Andrew Bailey, Governor of the Bank of England, said he was concerned about the inflation outlook and that his decision to keep interest rates on hold earlier this month, which shocked financial markets, was a close call.

“I’m very uneasy about the inflation situation,” Bailey told the House of Commons Treasury Committee on Monday. “I want to be very clear on that. It is not of course where we wanted to be, to have inflation above target.” Bailey added that “On the decision itself, however, it was a very close call in my view.”

He said a lack of official data on what happened to the roughly 1 million workers who were still on furlough when the government's job-protection program ended on Sept. 30 prompted him to postpone raising interest rates this month.

The Bank of England stated on November 4 that the majority of the nine members of the Monetary Policy Committee wanted to wait for more job market data, including data due on Tuesday, before raising interest rates.

Many investors were taken aback by the decision, as they had assumed that previous comments by Bailey meant that the BoE would announce a rate hike this month.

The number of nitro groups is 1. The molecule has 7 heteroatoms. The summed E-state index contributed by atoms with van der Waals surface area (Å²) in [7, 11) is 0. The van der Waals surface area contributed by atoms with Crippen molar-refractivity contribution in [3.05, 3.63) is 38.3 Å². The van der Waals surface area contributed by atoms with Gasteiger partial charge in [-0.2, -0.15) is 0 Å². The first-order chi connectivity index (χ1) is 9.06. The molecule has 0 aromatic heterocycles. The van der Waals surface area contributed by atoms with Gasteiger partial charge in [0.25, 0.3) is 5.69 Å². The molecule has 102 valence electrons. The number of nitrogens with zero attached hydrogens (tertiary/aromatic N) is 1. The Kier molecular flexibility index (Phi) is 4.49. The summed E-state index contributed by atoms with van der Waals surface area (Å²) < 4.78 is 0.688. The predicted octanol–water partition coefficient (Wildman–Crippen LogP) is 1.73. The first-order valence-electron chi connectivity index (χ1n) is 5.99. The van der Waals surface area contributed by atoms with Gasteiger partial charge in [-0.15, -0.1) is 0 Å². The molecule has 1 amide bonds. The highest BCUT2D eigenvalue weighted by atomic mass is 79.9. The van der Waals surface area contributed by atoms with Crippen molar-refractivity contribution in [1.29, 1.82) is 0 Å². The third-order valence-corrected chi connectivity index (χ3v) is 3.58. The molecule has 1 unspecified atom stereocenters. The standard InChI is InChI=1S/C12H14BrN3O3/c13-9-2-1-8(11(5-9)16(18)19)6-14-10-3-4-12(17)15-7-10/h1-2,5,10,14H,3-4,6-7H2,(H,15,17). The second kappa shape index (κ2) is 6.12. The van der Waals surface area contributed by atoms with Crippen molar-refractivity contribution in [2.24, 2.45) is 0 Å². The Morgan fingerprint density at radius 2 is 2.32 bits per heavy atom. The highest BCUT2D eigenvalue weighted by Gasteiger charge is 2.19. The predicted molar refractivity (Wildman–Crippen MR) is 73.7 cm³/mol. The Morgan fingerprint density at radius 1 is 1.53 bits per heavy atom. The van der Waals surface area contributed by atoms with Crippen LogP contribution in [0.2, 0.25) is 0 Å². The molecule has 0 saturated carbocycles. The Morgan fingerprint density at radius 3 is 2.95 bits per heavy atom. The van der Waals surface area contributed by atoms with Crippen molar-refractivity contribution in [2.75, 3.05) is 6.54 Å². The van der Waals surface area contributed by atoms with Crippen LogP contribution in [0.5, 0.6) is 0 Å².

BoE's Bailey to assess if inflation pressures transitory -Business Live |  Reuters

Additional Comments From Bailey

BoE's estimates based on a steady bank rate showed inflation overshoot was noteworthy. It is vital that the BoE emphasizes the significance of inflation in its policy decisions. I was concerned that there was a perception that the BOE was not focused on inflation.

The decision not to finish QE early was made because it would create questions about whether BoE would complete future QE programs.

It would be risky to provide detailed forward guidance given the economy's high level of uncertainty. Growth in the economy has begun flattening out.

All meetings are on the table for a rate hike. We don't see the basic context of low-interest rates changing. My October statement on the need to move on rates was purposefully conditional.

The labor market is a crucial component of rates call. The labor market structure is substantially different today than it was in the 1970s. The big question for me is that I believe the labor market is becoming significantly tighter. Anecdotes suggest that the transition out of the furlough scheme has not increased unemployment. The real puzzle is what occurs at the end of the furlough arrangement. The labor market looks tight. Salary settlements are becoming more dispersed. Companies are having to pay up to recruit.